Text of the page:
subgroups containing K. Using the identifications O __F~=eOF and tF*~=etF*, we *
*define the
functor
__
K : A -! A
by
K (NM -rM!tF* VM ) := (eNM -erM!etF* VM );
or more briefly K M := eM . __|_|
We may now set about showing the algebraic functor has the desired properties.
122 10. INDUCTION, COINDUCTION AND GEOMETRIC FIXED POINTS.
Theorem 10.2.6. The algebraic functor K induces a functor
__
K : DA -! DA
so that the diagram
K __
T-Spec -! T-Spec
'# #'
K __
DA -! DA
commutes up to natural isomorphism.
Before we prove this, we should verify that the identifications
__ __
O __F~=eOF and tF*~=etF*
correspond to suitable geometric statements. However, some care is necessary at*
* this point:
several naive expectations are false._
First, note that we may view a T-space Y as a T-space, and_hence we may form t*
*he
dual DTY of Y as a T-spectrum; we may also form the dual T-spectrum D_TY and vi*
*ew it
as a T-spectrum by building in representations. (The inflation functor functor *
*building in
representations is often written j* where j : UK - ! U is the inclusion of univ*
*erses, but in
this section we shall follow the convention for suspension spectra and omit the*
* notation j*,
which will always be made clear from the context. When_notation is required for*
* emphasis
we write infD_TY .) Furthermore, by regarding the T-map D_TY ^ Y -! S0 as a T-m*
*ap, we
obtain a comparison map
: D_TY -! DTY
__
of T-spectra. We warn that this is definitely not an equivalence for Y = EF +; *
*the easiest_
way to see this is to observe that the T-equivariant homotopy_groups of "E[6 K]*
*^ D_TEF +
are zero in positive degrees, whilst those of "E[6 K]^ DTEF + are not. This mea*
*ns that
__
K DEF+ 6' DEF + :
However, the following positive result is what we need.
Lemma 10.2.7. The map
__
: D_TEF +-! DTEF+
is an F-equivalence.
Proof: Apply the forgetful functor to the construction of ; since EF+ is H-equi*
*variantly
S0 for all finite subgroups H, the lemma_follows from the space level construct*
*ion of the
Spanier-Whitehead dual of a finite T-complex. __|_|
We may now find the geometric basis for the algebraic definition of K on nubs.
10.2. GEOMETRIC FIXED POINTS. 123
__
Lemma 10.2.8. There is a natural equivalence eDEF+ ' D_T(EF + ) ^ "E[6 K], of*
* T-
spectra and hence
__
X ^ eDTEF+ ' K X ^ D_TEF +^ "E[6 K];
and _
__
essT*(X ^ DTEF+) ~=ssT*(K X ^ D_TEF +):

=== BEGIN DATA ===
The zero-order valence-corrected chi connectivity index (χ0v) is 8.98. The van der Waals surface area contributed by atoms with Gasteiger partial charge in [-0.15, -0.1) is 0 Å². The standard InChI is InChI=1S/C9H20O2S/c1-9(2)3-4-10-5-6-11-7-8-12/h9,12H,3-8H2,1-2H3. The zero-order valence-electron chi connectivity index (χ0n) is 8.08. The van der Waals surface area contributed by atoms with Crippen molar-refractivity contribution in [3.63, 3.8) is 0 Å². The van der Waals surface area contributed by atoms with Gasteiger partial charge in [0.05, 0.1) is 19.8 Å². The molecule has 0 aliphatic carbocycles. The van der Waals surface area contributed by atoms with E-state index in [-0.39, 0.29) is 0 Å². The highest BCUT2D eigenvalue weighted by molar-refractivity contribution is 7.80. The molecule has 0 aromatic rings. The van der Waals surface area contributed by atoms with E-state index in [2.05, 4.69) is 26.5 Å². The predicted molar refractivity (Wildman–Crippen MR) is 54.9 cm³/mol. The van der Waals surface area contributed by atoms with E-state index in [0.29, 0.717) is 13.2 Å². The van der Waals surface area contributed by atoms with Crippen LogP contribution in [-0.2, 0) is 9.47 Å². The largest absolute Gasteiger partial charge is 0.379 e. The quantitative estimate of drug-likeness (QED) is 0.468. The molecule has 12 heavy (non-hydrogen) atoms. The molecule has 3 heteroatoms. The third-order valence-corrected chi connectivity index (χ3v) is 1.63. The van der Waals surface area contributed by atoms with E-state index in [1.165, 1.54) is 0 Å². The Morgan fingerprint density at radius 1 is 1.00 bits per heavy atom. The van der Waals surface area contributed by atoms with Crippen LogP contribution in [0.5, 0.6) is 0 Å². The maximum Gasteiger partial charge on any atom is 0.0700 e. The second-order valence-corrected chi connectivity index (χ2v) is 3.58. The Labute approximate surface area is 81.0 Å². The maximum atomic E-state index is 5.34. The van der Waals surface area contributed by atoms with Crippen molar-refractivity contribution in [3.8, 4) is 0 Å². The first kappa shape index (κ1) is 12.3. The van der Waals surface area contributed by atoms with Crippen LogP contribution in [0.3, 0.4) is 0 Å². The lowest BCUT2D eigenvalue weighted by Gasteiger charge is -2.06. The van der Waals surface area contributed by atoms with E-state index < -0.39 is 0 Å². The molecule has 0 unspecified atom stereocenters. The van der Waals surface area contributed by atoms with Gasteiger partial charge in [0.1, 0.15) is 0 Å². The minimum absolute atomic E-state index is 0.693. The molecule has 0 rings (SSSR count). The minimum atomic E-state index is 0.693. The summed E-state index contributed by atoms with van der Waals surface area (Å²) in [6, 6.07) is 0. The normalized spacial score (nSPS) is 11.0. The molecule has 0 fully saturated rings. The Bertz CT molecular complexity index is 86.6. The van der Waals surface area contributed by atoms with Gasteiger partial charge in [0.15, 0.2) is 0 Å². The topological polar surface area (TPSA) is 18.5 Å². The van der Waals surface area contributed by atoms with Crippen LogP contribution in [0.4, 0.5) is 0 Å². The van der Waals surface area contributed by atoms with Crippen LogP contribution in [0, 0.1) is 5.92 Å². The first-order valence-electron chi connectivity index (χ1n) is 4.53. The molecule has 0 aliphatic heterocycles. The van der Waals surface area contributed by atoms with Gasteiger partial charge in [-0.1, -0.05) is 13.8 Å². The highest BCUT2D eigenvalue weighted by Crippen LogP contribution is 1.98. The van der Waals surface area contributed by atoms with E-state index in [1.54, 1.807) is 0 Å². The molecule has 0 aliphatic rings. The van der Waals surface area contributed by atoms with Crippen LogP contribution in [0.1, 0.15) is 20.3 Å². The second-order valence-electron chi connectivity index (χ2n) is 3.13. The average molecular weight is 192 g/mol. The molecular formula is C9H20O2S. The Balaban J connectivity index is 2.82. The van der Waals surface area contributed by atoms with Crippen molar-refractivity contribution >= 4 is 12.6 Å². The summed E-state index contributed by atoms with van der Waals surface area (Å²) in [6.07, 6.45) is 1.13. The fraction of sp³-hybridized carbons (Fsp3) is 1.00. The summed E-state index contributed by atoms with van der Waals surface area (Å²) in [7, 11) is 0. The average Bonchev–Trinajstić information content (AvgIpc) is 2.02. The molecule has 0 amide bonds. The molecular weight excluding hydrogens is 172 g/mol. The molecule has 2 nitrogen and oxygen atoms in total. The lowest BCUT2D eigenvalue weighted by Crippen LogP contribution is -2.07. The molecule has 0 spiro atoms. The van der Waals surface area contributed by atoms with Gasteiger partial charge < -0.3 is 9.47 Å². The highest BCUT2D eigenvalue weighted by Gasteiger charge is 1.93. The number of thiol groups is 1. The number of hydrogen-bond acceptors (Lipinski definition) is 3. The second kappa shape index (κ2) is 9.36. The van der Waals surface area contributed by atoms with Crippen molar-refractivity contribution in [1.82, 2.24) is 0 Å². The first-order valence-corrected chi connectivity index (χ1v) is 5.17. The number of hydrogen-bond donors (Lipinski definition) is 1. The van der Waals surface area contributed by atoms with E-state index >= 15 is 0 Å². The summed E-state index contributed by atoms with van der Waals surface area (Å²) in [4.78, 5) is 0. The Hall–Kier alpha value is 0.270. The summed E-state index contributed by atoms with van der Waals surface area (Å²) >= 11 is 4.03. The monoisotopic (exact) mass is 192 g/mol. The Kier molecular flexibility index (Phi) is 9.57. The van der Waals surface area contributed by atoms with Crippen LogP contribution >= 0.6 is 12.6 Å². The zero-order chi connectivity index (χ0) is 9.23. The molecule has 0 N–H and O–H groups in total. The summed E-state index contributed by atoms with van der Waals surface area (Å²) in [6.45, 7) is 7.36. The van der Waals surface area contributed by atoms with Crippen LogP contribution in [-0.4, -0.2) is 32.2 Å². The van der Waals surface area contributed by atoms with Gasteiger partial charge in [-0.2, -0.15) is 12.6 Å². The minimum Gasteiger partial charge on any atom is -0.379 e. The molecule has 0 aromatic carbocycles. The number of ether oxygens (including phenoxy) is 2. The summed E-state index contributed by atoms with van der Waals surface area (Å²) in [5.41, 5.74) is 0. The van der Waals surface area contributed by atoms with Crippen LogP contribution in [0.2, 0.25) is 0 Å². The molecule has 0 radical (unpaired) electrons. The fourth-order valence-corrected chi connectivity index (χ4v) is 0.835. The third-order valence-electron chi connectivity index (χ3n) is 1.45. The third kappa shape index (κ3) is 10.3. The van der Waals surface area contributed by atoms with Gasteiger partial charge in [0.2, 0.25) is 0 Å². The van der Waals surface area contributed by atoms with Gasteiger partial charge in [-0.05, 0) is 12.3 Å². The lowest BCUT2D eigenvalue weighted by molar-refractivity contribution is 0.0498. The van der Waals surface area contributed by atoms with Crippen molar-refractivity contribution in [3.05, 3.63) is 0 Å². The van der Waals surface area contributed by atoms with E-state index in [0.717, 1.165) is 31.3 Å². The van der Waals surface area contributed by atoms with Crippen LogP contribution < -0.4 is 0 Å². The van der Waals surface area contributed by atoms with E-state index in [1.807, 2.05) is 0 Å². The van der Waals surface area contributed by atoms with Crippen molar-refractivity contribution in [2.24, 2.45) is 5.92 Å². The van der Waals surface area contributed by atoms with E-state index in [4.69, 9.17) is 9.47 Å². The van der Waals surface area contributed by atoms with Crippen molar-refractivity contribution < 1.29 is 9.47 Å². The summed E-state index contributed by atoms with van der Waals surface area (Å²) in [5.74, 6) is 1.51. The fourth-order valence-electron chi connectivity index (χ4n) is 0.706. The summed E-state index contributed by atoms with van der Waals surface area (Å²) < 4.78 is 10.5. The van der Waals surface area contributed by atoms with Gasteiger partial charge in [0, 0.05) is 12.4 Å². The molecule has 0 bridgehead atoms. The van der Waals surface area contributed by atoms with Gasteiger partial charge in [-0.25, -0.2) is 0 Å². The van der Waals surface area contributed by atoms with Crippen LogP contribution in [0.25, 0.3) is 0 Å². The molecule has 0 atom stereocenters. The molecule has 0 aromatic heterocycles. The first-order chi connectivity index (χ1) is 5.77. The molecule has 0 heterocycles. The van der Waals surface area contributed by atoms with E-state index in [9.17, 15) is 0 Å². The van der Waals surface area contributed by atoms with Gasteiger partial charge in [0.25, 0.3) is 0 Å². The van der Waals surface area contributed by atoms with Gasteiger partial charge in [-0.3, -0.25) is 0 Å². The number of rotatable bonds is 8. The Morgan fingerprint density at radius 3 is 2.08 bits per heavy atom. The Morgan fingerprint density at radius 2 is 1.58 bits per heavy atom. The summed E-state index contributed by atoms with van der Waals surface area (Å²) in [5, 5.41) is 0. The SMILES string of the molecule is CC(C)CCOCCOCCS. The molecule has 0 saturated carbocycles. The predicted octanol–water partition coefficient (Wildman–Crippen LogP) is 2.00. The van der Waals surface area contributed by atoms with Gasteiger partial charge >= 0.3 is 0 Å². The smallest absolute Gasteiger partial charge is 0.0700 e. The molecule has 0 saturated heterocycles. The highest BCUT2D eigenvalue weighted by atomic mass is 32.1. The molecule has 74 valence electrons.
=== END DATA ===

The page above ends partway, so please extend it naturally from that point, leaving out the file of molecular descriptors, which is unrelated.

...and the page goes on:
Proof: First observe that EF+ = eEF+ _ (1 - e)EF+, and that (1 - e)EF+ ' E[6 K]+
whilst eEF+ ' EF+ ^ "E[6 K]. Thus E[6 K]+ ^ eDTEF+ ' (1 - e)EF+ ^ eDTEF+ ' *,
so that eDTEF+ ' "E[6 K]^ eDTEF+.
We may therefore consider the natural map which is the composite
__ ^1
D_TEF +^ "E[6 K]-! DTEF+ ^ "E[6 K]-! eDTEF+ ^ "E[6 K]' eDTEF+:
Since is an F-equivalence, it follows from the definition_of_e that is an F-e*
*quivalence.
For the rest, we want to show that the map "E[6 K]^ D_TEF +-! eDTEF+ induces a
bijection of [S0; .]T*. Now diagrams
S0
__ . &
"E[6 K]^ D_TEF + -! eDTEF+
correspond under the adjunction to diagrams
eEF+
__ . &
"E[6 K]^ D_TEF +^ eEF+ -! S0:
Finally,
"E[6 K]^ D_TE__F+^ eEF+ ' "E[6 K]^ eEF+ ' eEF+;
and the horizontal is induced by the collapse map EF+ -! S0. The cofibre of the*
* horizon-
tal thus becomes (1 - e)EF+ when smashed with EF+, and hence the horizontal ind*
*uces
a bijection in [eEF+; .]T*as required. __|_|
Proof of 10.2.6: For the first statement, we need only observe that the above d*
*efinition
gives an exact functor on A ; it then induces a functor on the category of dg A*
* -objects,
and preserves homology isomorphisms. The existence of the functor then follows *
*from the
universal property of a category of fractions.
To see the algebraic K is compatible with the topological one we apply the *
*functor
comparison theorem 7.5.1. Note first that Condition 1 holds. Indeed, it is ob*
*vious that
both functors preserve cofibre sequences. It is also obvious that the algebrai*
*c functor
preserves both parity and injectives; the analogous fact for the topological fu*
*nctor follows
from the agreement of the functors on objects used to motivate the definition. *
*This gives
(2)(a), and finally we must check (2)(b), that if X and Y are each either F-con*
*tractible_or
injective F-spectra, then for any map f : X -! Y we have K (ssA*(f)) = ssA*(K *
* f).